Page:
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Protecting urban community gardens from vandalism


  I am new to the listserv.  I was recently hired to expand 4-H services in 
Albuquerque by developing after-school and summer youth prevention 
programs.    A major component of our program is to engage youth in 
service-learning activities and in particular to help create and work in a 
community garden.  The sites for garden are all going to be new.  The 
process for getting this program started has been collaborative and has 
involved the resident associations, the city, community centers, and the 

As I talk to people about the details, one ongoing issue keeps coming up - 
protecting the garden from vandalism.  My past involvement in community 
development teaches me that if the garden is truly a product of the 
community they will take ownership and ensure that the garden is protected 
and I know that that has been successful,at other sites.  However, in spite 
of some quality community organizing and support I do not sense that it is 
currently strong enough to prevent vandalism.  Secondly the sites that have 
been chosen are next to community centers and parks (mostly separate from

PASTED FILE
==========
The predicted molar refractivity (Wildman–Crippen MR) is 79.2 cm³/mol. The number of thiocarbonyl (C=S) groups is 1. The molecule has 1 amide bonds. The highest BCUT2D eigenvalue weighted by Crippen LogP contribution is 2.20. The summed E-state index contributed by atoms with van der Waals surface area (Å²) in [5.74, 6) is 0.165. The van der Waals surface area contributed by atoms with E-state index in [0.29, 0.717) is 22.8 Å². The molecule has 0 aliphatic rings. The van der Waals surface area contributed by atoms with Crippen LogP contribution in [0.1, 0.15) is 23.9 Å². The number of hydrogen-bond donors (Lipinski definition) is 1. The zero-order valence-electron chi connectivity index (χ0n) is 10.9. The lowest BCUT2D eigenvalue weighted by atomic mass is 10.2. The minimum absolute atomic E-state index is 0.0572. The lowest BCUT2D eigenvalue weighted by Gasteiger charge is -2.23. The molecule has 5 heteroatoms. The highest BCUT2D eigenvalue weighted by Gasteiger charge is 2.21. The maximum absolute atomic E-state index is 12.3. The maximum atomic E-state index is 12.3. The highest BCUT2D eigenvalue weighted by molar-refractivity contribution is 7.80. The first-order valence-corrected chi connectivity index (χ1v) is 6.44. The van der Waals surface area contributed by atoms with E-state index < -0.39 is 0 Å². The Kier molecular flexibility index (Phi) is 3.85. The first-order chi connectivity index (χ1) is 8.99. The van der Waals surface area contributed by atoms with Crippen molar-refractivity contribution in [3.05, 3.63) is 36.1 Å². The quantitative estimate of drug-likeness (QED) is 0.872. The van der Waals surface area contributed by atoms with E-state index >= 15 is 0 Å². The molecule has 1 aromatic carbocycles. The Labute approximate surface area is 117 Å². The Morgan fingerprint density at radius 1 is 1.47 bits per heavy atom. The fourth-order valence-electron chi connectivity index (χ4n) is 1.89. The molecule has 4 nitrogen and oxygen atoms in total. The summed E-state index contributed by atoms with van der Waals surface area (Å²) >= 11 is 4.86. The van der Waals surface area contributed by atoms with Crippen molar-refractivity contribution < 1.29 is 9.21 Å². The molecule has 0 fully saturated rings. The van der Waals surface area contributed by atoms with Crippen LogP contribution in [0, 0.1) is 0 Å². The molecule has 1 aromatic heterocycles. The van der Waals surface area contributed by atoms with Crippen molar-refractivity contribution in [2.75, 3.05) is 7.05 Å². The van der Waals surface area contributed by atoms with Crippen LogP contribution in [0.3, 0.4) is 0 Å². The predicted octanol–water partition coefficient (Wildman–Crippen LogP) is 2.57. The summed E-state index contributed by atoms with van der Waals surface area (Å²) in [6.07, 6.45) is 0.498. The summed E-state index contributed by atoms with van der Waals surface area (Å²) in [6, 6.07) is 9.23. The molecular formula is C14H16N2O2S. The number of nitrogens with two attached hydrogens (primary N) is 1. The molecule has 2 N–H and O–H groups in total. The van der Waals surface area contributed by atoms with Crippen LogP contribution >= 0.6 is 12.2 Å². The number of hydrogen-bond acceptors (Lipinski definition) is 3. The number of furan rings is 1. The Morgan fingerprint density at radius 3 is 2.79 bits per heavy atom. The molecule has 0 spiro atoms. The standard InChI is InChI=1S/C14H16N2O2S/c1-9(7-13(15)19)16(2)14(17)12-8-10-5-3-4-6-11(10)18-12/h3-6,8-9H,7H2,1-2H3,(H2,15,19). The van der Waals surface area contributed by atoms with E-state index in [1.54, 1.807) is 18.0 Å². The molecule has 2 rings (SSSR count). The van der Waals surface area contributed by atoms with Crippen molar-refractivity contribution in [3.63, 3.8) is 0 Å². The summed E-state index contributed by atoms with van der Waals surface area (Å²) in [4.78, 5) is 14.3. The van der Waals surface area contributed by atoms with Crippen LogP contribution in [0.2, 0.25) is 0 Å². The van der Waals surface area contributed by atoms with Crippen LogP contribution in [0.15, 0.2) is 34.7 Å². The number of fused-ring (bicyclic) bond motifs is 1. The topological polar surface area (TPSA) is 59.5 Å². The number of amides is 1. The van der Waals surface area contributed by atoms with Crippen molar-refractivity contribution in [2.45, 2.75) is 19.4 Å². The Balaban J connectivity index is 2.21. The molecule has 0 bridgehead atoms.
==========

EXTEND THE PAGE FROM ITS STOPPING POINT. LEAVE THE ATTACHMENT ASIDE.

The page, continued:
residential areas) in which a lot of people hang out after hours and have a 
history of vandalism and destruction.

So I need help - due to grant issues, the program needs to start this 
summer, so I cannot take time to do more community organizing and 
support.  Does anyone have any advice for ways to protect an urban 
community garden form vandalism and destruction, besides ten feet high 
fence with barbed wire on the top, which really takes away from the urban 
beautification component of the garden?

I appreciate any thoughts and shared experiences.

Jusitn Trager
NMSU Bernalillo County Extension Service

community_garden maillist  -  community_garden@mallorn.com

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